Sleep deprivation in critical illness: Its role in physical and psychological recovery

Biren B. Kamdar, Dale M. Needham, Nancy A. Collop

Research output: Contribution to journalReview articlepeer-review

223 Scopus citations


Critically ill patients frequently experience poor sleep, characterized by frequent disruptions, loss of circadian rhythms, and a paucity of time spent in restorative sleep stages. Factors that are associated with sleep disruption in the intensive care unit (ICU) include patient-ventilator dysynchrony, medications, patient care interactions, and environmental noise and light. As the field of critical care increasingly focuses on patients' physical and psychological outcomes following critical illness, understanding the potential contribution of ICU-related sleep disruption on patient recovery is an important area of investigation. This review article summarizes the literature regarding sleep architecture and measurement in the critically ill, causes of ICU sleep fragmentation, and potential implications of ICU-related sleep disruption on patients' recovery from critical illness. With this background information, strategies to optimize sleep in the ICU are also discussed.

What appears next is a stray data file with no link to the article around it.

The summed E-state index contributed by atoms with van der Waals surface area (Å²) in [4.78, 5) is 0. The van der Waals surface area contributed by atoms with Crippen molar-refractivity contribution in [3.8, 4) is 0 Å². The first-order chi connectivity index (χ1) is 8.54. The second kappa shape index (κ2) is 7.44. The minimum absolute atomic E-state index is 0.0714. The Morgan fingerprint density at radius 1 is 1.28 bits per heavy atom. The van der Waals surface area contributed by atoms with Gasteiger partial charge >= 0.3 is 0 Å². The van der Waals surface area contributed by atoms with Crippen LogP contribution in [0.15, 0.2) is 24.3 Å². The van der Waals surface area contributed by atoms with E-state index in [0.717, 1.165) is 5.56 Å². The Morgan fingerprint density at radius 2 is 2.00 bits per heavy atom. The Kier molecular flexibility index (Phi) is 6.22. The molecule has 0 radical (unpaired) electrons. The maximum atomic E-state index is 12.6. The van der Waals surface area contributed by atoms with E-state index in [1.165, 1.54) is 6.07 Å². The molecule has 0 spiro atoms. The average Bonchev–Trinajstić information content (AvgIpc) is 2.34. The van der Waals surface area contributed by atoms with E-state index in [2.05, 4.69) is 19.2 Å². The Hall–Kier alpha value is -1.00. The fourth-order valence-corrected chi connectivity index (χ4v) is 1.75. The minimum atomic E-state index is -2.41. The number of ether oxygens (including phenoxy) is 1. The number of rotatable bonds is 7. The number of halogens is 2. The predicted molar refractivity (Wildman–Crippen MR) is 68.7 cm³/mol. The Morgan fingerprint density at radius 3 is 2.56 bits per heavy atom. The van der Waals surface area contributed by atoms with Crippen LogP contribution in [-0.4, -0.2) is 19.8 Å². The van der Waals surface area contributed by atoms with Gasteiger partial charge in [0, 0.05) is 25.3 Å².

Original languageEnglish (US)
Pages (from-to)97-111
Number of pages15
JournalJournal of Intensive Care Medicine
Issue number2
StatePublished - Mar 2012


  • intensive care unit
  • mental health
  • outcomes
  • sleep
  • sleep deprivation

ASJC Scopus subject areas

  • Critical Care and Intensive Care Medicine


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